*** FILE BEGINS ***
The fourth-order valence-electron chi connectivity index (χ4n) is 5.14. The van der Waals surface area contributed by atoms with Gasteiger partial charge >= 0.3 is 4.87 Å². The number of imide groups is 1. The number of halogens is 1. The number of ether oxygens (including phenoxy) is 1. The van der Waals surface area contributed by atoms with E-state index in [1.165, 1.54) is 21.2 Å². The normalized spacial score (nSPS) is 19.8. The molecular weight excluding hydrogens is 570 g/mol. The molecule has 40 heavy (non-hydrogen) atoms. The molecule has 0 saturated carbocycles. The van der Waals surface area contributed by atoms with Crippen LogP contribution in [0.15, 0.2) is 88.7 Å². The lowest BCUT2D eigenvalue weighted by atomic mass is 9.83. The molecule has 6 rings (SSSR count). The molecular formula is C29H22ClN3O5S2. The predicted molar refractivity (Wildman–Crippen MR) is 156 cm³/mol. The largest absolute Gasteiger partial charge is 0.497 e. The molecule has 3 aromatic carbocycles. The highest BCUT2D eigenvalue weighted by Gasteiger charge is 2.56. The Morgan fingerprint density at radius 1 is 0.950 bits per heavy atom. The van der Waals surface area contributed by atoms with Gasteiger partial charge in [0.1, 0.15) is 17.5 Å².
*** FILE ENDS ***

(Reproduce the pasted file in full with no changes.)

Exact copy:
The fourth-order valence-electron chi connectivity index (χ4n) is 5.14. The van der Waals surface area contributed by atoms with Gasteiger partial charge >= 0.3 is 4.87 Å². The number of imide groups is 1. The number of halogens is 1. The number of ether oxygens (including phenoxy) is 1. The van der Waals surface area contributed by atoms with E-state index in [1.165, 1.54) is 21.2 Å². The normalized spacial score (nSPS) is 19.8. The molecular weight excluding hydrogens is 570 g/mol. The molecule has 40 heavy (non-hydrogen) atoms. The molecule has 0 saturated carbocycles. The van der Waals surface area contributed by atoms with Crippen LogP contribution in [0.15, 0.2) is 88.7 Å². The lowest BCUT2D eigenvalue weighted by atomic mass is 9.83. The molecule has 6 rings (SSSR count). The molecular formula is C29H22ClN3O5S2. The predicted molar refractivity (Wildman–Crippen MR) is 156 cm³/mol. The largest absolute Gasteiger partial charge is 0.497 e. The molecule has 3 aromatic carbocycles. The highest BCUT2D eigenvalue weighted by Gasteiger charge is 2.56. The Morgan fingerprint density at radius 1 is 0.950 bits per heavy atom. The van der Waals surface area contributed by atoms with Gasteiger partial charge in [0.1, 0.15) is 17.5 Å².